My bike is fairly close to the R20. I use a Dura Ace bar end shifter on a Paul's Thumbies for shifting instead of the trigger shifter (fits better on the handlebars) and a 3T Bailout 9-32 cassette. I have an aftermarket suspension with a Multi-S G5 front shock, which I recommended if they still make it, and a coil+elastomer in the back since I'm 200lb/90kg and wanted a stiffer rear than the green elastomer. I have a set of Velocity A23 rims on a Hope rear hub instead of the Hubsmith wheels. Everything else lines up. If you're interested in the R20 for the wider tire selection at 406 and nice 105 shifting, you're in good shape. If you're expecting it to be road bike fast, I think you'll find it to be under-geared. The cheap way to fix that would be to go to a 54 or 56 tooth chainring and the expensive way would be to use the 3T cassette. I found I also need the loop bars (mine are Origin 8 strongbow) to comfortably get low enough to go fast. The front loop works kind of like aero bars with my forearms resting on the back and riding in that position is more aero but I also get better glute recruitment so I produce more power.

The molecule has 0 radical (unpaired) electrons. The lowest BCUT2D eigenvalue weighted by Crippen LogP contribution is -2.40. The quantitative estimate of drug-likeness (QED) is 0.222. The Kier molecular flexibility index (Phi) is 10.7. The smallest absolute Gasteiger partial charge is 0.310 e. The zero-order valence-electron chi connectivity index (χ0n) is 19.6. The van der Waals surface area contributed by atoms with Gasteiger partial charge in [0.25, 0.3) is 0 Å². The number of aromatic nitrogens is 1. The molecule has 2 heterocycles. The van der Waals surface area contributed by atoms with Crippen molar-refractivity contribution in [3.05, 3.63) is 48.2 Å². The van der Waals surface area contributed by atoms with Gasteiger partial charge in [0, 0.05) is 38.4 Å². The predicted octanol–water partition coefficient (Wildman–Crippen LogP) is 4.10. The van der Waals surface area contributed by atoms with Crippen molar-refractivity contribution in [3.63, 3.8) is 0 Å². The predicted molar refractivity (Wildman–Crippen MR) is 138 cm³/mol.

I'm happy with my bike and I don't think there's a quick folding bike that performs better. I did a century on it last year, partially to say that I had and partially because I think the other participant's pitying reactions are great. I have a lot more 50-70 mile rides mostly because I prefer riding recumbent if I'm going to be pedaling for more than 4 hours. The fold isn't that compact and the front of the loop sticks out a bit more but I don't think fold size makes a big difference on NYC transit. I'm content taking it on a full but not packed subway, I stand over it at the end of the car and don't feel I take up an excessive amount of space.
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Old 04-25-20, 03:13 AM
  #8